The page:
When I was in grad school in the early 1990s, I constantly faced well-meaning-but-actually-strangely-and-condescendingly-misguided-and-if-I-really-think-about-it-probably-a-little-racist professors (mostly random ones, not MY professors, that is) who would, within ten minutes of meeting me, tell me that I should be studying Indian art instead of French modernism. Never mind that I speak exactly zero Indian languages (but had learned French since the time I was in 4th grade). Never mind that I had taken not even one course in Indian art. The assumption was that I must have had a deep, even genetic connection to the art of the subcontinent.

I found this incredibly presumptuous, even offensive. And it certainly was borne of those things, so I stubbornly refused to even consider such a shift in my research interests. I would not be essentialized! I would not be limited by my skin color!

Long story short: wow, that was dumb reason not to turn my attention to India. I certainly shouldn't have done it for the reasons those people were suggesting. But I probably should have been honest with myself that if they *hadn't* been pushing me towards it, the option wouldn't have seemed a bad idea at all.

My orneriness is really actually quite inconvenient.

I gave a lecture last week at Brandeis about Indian food, cultural encounter, and colonialism. It was the first time that I've presented what I'm doing in this blog in front of an audience -- an academic audience, no less. It was terrifying, because I was giving up the crutch of my familiar scholarly prose -- instead, I was interweaving personal history, storytelling, architectural history, and arguments about how cultural contact always entails a degree of violence whether it's happening here or there. I even sang, at one point.

Once I started talking, I realized that I'd found my voice. And that felt good.

The talk was filmed, and I'll post it when it's ready. Until then, a recipe, since I haven't offered one in a while.

Pork Vindaloo
Serves 6-8

Vindaloo is one of the most familiar names to anyone who's eaten in an Indian restaurant, where it's pronounced vin-dah-LOOO in a way that makes me laugh, and generally refers to a super hot curry. Goan vin-DAH-loo is indeed hot, but it's a bit more than just that. It's a product of the intermingling of Portuguese colonizers and indigenous Indians that happened after the arrival of Vasco da Gama at the very beginning of the 16th century, when local cooks began to incorporate the Portuguese imports -- vinegar, garlic, and chilies -- into their cooking, combining them with the cinnamon, cloves, black pepper, and other spices they were already using.

Vindaloo is most often made with pork or duck in Goa, and its preparation was meant to suit a specific purpose -- it's a dish for weddings and large gatherings, and is designed to keep well for several days sitting on the counter to be served over the course of a feast. So: a good amount of vinegar, which acts as a preservative, and a flavor that deepens over the course of time.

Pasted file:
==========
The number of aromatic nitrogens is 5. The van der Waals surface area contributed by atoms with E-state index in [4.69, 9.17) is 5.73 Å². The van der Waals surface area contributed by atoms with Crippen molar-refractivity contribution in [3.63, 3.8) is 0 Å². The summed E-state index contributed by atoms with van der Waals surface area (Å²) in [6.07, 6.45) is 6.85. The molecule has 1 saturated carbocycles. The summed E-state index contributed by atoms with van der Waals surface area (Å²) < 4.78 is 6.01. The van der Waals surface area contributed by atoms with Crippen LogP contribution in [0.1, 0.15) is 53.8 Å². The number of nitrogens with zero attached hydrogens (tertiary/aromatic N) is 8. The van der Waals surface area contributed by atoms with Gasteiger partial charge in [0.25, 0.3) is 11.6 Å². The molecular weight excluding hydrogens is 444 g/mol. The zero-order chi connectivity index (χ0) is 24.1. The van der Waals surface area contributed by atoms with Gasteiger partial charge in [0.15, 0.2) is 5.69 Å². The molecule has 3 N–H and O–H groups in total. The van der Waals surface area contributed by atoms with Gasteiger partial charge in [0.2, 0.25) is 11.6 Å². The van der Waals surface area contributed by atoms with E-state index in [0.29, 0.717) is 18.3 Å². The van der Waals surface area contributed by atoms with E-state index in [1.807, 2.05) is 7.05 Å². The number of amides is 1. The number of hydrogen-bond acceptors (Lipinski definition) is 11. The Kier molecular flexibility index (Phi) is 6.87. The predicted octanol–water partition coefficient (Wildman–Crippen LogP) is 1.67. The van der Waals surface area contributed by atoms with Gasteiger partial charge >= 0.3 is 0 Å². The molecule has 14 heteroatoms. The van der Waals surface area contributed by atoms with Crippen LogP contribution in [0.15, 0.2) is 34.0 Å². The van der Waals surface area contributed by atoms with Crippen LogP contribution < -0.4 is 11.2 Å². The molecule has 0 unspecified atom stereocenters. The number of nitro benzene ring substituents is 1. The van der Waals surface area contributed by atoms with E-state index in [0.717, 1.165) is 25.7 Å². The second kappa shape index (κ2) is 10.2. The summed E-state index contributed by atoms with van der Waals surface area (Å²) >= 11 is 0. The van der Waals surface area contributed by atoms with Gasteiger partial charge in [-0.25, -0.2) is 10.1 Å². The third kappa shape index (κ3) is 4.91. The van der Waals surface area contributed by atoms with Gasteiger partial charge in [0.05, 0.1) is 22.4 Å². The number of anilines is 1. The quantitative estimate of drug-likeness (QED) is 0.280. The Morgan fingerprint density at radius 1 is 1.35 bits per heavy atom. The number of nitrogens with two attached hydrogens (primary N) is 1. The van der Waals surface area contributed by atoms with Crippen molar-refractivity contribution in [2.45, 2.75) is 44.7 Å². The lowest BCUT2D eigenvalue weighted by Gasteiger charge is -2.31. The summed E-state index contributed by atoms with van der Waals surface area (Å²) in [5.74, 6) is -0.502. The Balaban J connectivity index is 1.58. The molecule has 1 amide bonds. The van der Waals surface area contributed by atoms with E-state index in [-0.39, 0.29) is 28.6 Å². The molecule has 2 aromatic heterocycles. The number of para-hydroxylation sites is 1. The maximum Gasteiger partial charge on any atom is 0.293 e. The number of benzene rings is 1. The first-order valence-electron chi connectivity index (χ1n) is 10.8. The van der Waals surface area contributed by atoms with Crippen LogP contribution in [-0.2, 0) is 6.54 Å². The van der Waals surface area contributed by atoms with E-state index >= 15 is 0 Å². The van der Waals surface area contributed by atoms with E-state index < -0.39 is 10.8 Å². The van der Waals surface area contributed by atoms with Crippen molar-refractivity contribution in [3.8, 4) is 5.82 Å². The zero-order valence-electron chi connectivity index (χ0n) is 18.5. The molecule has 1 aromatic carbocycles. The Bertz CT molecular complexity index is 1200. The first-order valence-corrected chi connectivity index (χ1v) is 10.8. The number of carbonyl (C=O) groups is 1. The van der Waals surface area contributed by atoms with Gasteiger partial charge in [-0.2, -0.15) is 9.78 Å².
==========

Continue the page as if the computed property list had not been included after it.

My version follows a traditional recipe. It's best (almost essential) if you can make this a day before you're planning to serve it, in order to allow the flavor to develop and in order to skim off any grease that rises to the top of the curry as it sits. Makes for a perfect dinner party dish for that reason -- cooking is done well in advance.

2.5 lbs boneless pork butt (also called pork shoulder or Boston butt), cut into 1.5" cubes *
3 large dried red chilies and 3 small dried red chilies, torn into pieces (large = New Mexico or Guajillo, small = a hotter variety, such as chilies de arbol); remove seeds if you want less heat
1.5 tsp coriander seeds
1.5 tsp cumin seeds
2 cardamom pods
5 peppercorns
1 small cinnamon stick
1/2 tsp turmeric
2 tsp kosher salt, plus more to taste
1 TB paprika
4 TB red wine vinegar
1.5 TB canola oil
12-15 curry leaves (or substitute a good handful of cilantro leaves)
2 c diced onion (about 1-1/2 medium onions)
4" piece of ginger, peeled and grated on a Microplane
1 head of garlic, separated into cloves and peeled and minced finely

*You could substitute the same amount of skinned ducks, cut into serving pieces (joint the legs and wings, cut the bone-in breasts into four pieces).

1. Make the masala (spice) paste: In a small frying pan, put the red chilies, broken into pieces (remove the seeds if you want a less spicy curry), the coriander, cumin, cardamom, peppercorns, and cinnamon stick. Heat over medium-high heat until you can see the seeds change color and smell a toasty, spicy aroma. Grind to a powder in a spice grinder; you may have to do this in batches. In a small bowl, combine spice mix, turmeric, salt, ginger, garlic, and vinegar and stir till you have a thick paste.

2. In a heavy casserole (I use my Le Creuset), heat oil over medium-high heat. Add the curry leaves. When they sizzle and turn aromatic, add the diced onion and sauté until golden brown. Add the pork pieces and a pinch or two of salt, and allow them to brown a bit, stirring very occasionally to make sure nothing is sticking. Now add the masala paste, and over medium heat sauté the meat with the masala until the spices are aromatic and you see some of the oil separating from the spices. (If you're using the cilantro leaves, add them now.) Add 2 c of water. Bring to a lively simmer, then turn the heat down to medium low, cover, and let cook.

3. Allow the mixture to cook for 45 min-1 hr, partly covered, over medium-low heat. When the pork is well-cooked and tender, taste for seasoning -- do not be afraid to add salt. You can serve it immediately, but it's much better the next day: cool to room temperature, then transfer to the refrigerator. The next day, skim off the accumulated fat, and reheat on the stove. Serve with plenty of steamed basmati rice.